This comes after the Afghanistan Independent Human Rights Commission (AIHRC) last week urged the government to grant special protection to Hazaras and the community in Dasht-e-Barchi.

The AIHRC said in a statement that it was the government’s duty to protect the Hazara community against crimes against humanity, ethnic cleansing, or genocide.

The AIHRC stated that government has an obligation to “protect the population at risk of war crimes, crimes against humanity, ethnic cleansing or genocide.”

“The Afghan government has an obligation under International Humanitarian Law (IHL) and International Human Rights Law to protect the population at risk of war crimes, crimes against humanity, ethnic cleansing or genocide and international law obliges the government to take measures to end and prevent genocide and war crimes, crimes against humanity and persecution on the basis of ethnicity and gender,” the statement read.

“In October 2020, just over six months ago, more than 40 students died in an attack on Kawsar Danish tutoring center. In May 2020, almost a year ago 11 mothers were murdered with their unborn babies, two boys were, and an Afghan midwife was killed, with 5 mothers injured; this is femicide and infanticide,” the statement highlighted.

The AIHRC stressed that the Afghan government should fulfill its obligations under the International Covenant on Civil and Political Rights “which includes acknowledging massacres targeting Hazaras.”

“The Afghan government should communicate immediately a human rights-based protection plan for Dasht-e-Barchi and West Kabul. This should include plans for collective reparations,” the organization said.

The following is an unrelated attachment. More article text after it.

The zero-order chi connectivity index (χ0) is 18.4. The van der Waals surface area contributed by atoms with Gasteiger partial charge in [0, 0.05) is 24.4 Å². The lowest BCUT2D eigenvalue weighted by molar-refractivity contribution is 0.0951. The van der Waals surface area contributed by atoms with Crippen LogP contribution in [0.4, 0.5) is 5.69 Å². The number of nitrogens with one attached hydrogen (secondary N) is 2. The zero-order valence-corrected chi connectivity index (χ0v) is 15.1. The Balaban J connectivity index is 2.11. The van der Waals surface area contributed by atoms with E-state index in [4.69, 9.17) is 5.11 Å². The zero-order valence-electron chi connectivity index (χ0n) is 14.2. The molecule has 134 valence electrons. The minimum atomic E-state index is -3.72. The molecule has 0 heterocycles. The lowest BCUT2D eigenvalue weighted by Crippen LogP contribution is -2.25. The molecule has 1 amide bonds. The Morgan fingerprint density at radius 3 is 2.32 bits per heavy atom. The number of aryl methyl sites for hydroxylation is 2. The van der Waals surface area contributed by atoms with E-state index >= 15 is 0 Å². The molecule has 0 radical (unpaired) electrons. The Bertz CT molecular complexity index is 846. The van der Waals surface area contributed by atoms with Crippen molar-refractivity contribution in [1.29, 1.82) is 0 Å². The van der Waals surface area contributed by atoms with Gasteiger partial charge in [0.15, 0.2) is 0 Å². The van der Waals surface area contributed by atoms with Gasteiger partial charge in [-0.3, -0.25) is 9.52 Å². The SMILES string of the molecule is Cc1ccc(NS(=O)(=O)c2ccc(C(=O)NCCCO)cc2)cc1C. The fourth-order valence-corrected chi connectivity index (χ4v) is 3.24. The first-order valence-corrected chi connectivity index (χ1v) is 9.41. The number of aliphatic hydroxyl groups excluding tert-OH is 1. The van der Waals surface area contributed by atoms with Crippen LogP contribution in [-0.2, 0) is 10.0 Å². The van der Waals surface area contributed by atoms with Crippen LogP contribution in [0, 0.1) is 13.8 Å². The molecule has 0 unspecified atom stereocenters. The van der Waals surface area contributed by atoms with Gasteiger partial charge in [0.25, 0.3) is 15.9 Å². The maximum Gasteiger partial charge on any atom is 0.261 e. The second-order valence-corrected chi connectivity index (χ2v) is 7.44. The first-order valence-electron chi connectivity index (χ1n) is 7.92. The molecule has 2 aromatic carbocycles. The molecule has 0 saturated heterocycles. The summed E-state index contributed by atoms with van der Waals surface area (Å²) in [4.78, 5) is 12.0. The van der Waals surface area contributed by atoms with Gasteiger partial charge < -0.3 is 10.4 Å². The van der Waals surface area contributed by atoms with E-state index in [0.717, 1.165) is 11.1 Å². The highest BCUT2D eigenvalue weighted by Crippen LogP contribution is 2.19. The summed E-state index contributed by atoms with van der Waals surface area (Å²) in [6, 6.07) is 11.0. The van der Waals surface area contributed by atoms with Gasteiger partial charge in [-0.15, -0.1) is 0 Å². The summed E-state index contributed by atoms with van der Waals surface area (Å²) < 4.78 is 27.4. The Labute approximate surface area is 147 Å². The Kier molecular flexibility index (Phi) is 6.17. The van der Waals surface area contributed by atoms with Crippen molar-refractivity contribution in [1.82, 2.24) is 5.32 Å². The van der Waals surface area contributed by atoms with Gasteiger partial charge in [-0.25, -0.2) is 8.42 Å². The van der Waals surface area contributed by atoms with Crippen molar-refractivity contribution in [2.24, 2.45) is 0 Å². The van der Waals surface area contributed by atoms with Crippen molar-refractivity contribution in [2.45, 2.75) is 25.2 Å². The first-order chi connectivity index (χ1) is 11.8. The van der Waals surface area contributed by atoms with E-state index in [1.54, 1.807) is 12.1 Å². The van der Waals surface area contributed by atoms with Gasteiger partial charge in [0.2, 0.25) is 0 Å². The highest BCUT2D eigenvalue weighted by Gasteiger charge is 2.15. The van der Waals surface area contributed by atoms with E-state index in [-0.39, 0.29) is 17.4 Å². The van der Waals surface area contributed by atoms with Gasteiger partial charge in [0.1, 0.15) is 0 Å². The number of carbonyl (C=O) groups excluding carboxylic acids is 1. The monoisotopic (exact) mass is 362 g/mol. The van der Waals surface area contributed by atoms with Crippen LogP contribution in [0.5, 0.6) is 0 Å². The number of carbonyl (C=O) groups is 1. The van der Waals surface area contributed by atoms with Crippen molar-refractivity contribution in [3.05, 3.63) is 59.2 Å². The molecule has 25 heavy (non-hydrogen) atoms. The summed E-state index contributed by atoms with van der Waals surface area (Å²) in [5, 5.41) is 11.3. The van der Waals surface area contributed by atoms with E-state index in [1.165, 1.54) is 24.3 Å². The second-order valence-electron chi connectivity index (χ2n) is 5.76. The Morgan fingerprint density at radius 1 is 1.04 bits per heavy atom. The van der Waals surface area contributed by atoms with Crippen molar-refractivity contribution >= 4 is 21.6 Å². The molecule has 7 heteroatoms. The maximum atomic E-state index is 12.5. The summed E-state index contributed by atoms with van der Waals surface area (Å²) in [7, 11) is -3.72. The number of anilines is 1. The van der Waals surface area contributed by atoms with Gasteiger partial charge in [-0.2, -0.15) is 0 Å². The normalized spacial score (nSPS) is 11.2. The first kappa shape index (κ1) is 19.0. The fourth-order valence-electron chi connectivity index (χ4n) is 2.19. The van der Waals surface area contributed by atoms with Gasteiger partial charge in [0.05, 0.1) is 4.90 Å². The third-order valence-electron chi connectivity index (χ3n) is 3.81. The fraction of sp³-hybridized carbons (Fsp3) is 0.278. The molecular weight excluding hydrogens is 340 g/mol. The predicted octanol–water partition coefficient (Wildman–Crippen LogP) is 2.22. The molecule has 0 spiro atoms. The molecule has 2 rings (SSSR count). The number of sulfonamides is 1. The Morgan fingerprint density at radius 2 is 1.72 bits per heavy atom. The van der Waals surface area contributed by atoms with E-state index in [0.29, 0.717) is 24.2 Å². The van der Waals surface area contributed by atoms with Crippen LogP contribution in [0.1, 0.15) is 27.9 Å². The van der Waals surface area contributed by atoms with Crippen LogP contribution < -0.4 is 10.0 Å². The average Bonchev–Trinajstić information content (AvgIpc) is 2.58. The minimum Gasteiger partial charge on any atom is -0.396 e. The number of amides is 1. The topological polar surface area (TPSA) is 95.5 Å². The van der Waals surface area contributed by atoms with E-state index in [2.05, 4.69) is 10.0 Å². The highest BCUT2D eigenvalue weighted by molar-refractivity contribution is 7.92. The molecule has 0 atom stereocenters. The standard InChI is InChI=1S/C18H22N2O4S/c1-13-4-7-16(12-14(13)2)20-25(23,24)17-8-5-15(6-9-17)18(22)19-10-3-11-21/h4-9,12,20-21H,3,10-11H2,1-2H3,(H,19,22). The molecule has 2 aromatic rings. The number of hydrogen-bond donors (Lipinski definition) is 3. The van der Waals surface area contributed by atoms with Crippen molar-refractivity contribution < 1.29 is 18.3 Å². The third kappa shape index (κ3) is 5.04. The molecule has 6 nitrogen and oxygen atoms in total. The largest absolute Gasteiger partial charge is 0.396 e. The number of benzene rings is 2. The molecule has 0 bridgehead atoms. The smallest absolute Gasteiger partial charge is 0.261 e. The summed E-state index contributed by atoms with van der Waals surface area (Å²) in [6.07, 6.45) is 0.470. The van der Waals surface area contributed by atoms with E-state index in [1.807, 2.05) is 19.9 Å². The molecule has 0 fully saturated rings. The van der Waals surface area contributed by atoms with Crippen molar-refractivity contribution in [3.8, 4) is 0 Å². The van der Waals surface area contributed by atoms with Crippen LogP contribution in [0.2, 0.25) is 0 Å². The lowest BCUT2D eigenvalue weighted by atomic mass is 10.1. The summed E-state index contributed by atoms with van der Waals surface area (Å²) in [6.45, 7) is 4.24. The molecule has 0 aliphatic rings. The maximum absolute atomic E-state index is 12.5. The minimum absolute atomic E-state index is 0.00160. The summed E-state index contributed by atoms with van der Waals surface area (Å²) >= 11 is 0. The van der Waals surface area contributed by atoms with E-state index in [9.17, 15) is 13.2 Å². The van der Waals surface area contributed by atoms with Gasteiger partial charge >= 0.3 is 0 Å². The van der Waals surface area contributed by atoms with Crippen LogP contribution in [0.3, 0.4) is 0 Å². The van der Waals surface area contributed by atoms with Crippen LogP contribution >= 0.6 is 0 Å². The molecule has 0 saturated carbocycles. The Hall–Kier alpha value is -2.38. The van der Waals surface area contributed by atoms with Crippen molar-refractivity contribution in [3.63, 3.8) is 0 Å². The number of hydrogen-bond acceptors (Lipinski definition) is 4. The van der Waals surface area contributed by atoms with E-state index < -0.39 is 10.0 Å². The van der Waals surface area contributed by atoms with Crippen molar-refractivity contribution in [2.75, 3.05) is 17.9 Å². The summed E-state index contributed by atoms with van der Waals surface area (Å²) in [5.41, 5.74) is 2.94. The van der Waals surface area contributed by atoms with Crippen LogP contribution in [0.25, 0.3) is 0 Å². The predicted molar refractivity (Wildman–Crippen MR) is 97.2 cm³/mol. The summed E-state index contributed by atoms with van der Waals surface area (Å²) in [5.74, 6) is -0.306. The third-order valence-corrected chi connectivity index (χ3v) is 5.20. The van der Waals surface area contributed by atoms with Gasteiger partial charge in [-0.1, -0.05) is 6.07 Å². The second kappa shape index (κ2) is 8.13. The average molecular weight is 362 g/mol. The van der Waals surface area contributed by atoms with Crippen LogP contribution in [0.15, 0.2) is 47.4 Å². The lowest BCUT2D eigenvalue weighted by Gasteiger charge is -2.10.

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Laghman district police chief killed in accidental fire

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(Last Updated On: May 16, 2021)

Abdul Zahir, Police Chief of Laghman’s Dawlat Shah District, was killed accidentally by Afghan forces artillery fire, Laghman Governor said.

The incident took place on Sunday afternoon.

Laghman Governor Rahmatullah Yarmal told Ariana News that the Afghan forces were targeting Taliban strongholds but due to a “technical issue a mortar shell hit the position of the police commander in the area.”

Yarmal stated that one of Zahir’s bodyguards was also killed in the incident.

Yarmal did not provide further details.

Dawlat Shah is one of Laghman’s volatile districts.

The Afghan forces have launched an operation to clear the district of Taliban presence.

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ISIS claims responsibility for Kabul mosque bombing

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(Last Updated On: May 16, 2021)

ISIS (Daesh) has claimed responsibility for Friday’s bombing at a mosque in Kabul that left at least 14 worshippers, including the mosque’s Imam, dead, SITE Intelligence Group reported.

The explosion happened inside a mosque in Shakardarah district of Kabul province during Friday prayers.

The explosion took place during a three-day Eid ceasefire between the Taliban and the Afghan government.

According to SITE, ISIS said its fighters had placed an explosive device inside the mosque and detonated it once worshippers were inside offering prayers on the second day of the Eid-ul-Fitr.

The ceasefire ended at midnight on Saturday.